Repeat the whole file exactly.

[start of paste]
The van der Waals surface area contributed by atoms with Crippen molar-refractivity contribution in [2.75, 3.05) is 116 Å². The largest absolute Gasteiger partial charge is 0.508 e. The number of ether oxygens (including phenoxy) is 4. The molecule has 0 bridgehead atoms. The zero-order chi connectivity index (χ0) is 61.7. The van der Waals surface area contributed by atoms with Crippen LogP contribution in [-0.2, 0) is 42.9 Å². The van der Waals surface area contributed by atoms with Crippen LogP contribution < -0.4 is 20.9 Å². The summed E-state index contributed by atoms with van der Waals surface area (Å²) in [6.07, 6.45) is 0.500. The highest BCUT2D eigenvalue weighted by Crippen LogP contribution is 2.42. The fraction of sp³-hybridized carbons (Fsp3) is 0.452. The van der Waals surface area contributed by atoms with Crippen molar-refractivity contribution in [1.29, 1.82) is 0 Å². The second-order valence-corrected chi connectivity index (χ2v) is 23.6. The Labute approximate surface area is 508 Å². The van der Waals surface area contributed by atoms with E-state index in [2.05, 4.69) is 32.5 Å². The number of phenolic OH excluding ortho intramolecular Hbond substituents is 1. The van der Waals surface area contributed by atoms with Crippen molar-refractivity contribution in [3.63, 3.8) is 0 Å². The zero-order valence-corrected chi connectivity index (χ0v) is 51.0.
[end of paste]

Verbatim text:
The van der Waals surface area contributed by atoms with Crippen molar-refractivity contribution in [2.75, 3.05) is 116 Å². The largest absolute Gasteiger partial charge is 0.508 e. The number of ether oxygens (including phenoxy) is 4. The molecule has 0 bridgehead atoms. The zero-order chi connectivity index (χ0) is 61.7. The van der Waals surface area contributed by atoms with Crippen LogP contribution in [-0.2, 0) is 42.9 Å². The van der Waals surface area contributed by atoms with Crippen LogP contribution < -0.4 is 20.9 Å². The summed E-state index contributed by atoms with van der Waals surface area (Å²) in [6.07, 6.45) is 0.500. The highest BCUT2D eigenvalue weighted by Crippen LogP contribution is 2.42. The fraction of sp³-hybridized carbons (Fsp3) is 0.452. The van der Waals surface area contributed by atoms with Crippen molar-refractivity contribution in [1.29, 1.82) is 0 Å². The second-order valence-corrected chi connectivity index (χ2v) is 23.6. The Labute approximate surface area is 508 Å². The van der Waals surface area contributed by atoms with E-state index in [2.05, 4.69) is 32.5 Å². The number of phenolic OH excluding ortho intramolecular Hbond substituents is 1. The van der Waals surface area contributed by atoms with Crippen molar-refractivity contribution in [3.63, 3.8) is 0 Å². The zero-order valence-corrected chi connectivity index (χ0v) is 51.0.